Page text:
It was a picture-perfect launch for three Venus-bound spacecraft this morning: the Akatsuki Venus orbiter, the IKAROS solar sail, and a university-built minisat named UNITEC-1. The three lifted off along with three other small piggyback satellites from Tanegashima Space Center at 6:58:22 local time May 21 (21:58:22 UTC May 20). After leaving the three mini-sats in Earth orbit, the rocket's second stage sent Akatsuki, IKAROS, and UNITEC-1 on their way to Venus. The entire launch proceeded as planned.
Following the burn of the rocket's second stage, Akatsuki separated successfully. Thanks to @kurtjmac on Twitter for catching this image!
Now that the launch vehicle's work is done, Akatsuki's systems will be checked out, a process that will include three attempts, spaced a day apart, to photograph Earth with its science instruments. Venus orbit insertion is scheduled for December. JAXA reported shortly after the launch that the solar panels had opened successfully.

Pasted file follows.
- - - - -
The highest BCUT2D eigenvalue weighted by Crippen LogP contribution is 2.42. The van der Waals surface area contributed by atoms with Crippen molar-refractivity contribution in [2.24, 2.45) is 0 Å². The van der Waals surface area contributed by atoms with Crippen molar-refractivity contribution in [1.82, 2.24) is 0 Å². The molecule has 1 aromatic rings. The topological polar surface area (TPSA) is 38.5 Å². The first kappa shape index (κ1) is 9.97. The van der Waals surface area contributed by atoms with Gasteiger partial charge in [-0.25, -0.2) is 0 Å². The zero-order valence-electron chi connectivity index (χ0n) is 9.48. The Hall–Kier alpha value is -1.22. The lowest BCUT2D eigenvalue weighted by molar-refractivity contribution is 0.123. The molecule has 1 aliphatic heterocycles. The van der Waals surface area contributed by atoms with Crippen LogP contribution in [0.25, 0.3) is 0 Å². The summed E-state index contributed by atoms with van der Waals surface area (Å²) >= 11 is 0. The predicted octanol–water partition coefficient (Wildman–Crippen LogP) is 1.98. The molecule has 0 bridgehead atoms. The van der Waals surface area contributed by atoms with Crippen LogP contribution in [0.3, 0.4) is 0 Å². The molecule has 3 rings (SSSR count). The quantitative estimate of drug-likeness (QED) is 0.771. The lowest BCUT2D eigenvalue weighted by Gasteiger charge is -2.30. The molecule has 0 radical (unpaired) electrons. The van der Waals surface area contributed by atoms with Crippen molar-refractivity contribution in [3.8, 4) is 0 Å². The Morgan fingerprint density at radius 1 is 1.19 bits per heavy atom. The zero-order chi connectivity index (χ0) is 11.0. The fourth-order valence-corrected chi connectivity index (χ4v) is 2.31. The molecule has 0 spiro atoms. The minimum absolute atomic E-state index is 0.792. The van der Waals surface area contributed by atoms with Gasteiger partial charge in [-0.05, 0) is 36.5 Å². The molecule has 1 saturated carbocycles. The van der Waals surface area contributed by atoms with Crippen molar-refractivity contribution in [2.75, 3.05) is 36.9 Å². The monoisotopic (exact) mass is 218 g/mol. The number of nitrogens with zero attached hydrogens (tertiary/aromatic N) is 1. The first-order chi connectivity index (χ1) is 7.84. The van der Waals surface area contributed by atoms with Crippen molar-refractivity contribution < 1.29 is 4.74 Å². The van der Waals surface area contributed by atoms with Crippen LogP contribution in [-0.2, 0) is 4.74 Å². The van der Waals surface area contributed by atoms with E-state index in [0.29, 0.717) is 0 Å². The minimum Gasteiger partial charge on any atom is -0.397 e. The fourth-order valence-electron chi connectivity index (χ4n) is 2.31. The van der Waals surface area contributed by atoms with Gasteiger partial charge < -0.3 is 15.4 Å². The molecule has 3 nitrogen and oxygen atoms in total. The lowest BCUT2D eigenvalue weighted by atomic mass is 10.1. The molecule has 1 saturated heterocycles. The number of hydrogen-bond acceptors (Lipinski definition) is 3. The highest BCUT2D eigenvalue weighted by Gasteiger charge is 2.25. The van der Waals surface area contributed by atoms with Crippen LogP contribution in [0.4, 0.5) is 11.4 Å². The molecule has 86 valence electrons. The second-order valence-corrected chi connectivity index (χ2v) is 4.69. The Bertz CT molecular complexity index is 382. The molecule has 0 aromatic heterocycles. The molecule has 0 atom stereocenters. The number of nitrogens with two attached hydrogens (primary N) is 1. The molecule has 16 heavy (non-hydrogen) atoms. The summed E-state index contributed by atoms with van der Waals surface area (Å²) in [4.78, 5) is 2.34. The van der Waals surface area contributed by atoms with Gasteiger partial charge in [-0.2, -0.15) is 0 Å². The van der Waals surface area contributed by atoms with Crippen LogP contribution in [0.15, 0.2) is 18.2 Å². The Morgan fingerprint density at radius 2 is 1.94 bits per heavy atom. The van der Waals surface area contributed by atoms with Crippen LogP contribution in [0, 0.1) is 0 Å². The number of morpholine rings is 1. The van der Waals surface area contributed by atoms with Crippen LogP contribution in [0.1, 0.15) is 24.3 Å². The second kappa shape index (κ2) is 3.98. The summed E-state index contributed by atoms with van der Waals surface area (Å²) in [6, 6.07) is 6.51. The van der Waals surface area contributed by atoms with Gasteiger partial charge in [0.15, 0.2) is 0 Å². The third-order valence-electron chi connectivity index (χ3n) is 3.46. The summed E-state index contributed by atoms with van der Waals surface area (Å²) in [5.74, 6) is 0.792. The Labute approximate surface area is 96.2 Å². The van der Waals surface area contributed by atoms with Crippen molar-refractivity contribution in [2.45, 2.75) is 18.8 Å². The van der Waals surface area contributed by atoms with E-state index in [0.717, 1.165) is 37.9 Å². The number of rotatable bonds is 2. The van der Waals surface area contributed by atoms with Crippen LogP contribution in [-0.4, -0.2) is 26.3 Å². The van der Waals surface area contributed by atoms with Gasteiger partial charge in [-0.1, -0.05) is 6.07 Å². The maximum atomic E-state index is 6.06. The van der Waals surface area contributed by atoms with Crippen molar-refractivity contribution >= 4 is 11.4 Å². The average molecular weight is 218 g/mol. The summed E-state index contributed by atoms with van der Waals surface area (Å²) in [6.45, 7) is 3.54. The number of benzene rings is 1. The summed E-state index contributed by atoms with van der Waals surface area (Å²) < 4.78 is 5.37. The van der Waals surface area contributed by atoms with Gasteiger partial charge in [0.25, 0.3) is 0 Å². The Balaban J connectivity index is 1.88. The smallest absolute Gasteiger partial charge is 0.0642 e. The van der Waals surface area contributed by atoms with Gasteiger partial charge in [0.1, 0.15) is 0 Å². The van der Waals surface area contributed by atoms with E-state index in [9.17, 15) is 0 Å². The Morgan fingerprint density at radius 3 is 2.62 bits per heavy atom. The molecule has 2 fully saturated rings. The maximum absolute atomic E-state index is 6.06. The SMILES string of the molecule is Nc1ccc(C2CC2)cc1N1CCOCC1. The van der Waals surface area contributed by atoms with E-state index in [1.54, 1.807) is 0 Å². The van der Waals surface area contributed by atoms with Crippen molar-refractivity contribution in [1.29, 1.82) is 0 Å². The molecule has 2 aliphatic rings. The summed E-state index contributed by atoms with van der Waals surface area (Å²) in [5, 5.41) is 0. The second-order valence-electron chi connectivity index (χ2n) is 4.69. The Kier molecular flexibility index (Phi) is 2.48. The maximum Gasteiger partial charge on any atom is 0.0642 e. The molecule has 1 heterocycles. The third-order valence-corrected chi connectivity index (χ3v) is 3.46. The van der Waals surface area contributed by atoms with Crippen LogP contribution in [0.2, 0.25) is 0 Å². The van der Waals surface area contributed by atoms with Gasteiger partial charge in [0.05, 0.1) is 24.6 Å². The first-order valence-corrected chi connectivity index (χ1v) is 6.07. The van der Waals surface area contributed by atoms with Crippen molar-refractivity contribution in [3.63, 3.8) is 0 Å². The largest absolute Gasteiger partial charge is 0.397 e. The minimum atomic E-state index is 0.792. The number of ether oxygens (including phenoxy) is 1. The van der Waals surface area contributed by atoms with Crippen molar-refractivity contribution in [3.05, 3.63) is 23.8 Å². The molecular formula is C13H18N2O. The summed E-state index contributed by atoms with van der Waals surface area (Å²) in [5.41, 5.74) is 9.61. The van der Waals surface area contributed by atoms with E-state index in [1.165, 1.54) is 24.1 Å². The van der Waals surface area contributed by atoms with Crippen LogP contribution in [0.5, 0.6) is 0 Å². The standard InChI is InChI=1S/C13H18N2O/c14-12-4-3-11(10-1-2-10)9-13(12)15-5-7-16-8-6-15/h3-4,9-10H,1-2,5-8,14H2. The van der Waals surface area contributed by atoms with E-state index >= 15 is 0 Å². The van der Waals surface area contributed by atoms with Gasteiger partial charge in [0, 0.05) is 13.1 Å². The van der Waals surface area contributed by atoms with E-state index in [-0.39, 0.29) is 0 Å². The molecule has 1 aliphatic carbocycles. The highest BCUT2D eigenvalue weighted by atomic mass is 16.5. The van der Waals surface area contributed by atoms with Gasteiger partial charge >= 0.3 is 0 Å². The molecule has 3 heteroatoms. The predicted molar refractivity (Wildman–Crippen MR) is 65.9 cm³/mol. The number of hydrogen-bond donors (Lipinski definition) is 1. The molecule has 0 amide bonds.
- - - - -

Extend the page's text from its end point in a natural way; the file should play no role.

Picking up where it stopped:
IKAROS separated successfully as well, 15 minutes after Akatsuki. It will complete its in-flight checkout before deployment of the sails, within a few weeks.
My heartfelt congratulations go to JAXA, and my thanks, too, for the effort they made to get information out about this launch in real time in English!
This means, of course, that your names are on their way to Venus, too, aboard both Akatsuki and IKAROS -- as long as you are a Planetary Society member, or if you signed up on our website! So congratulations to you too!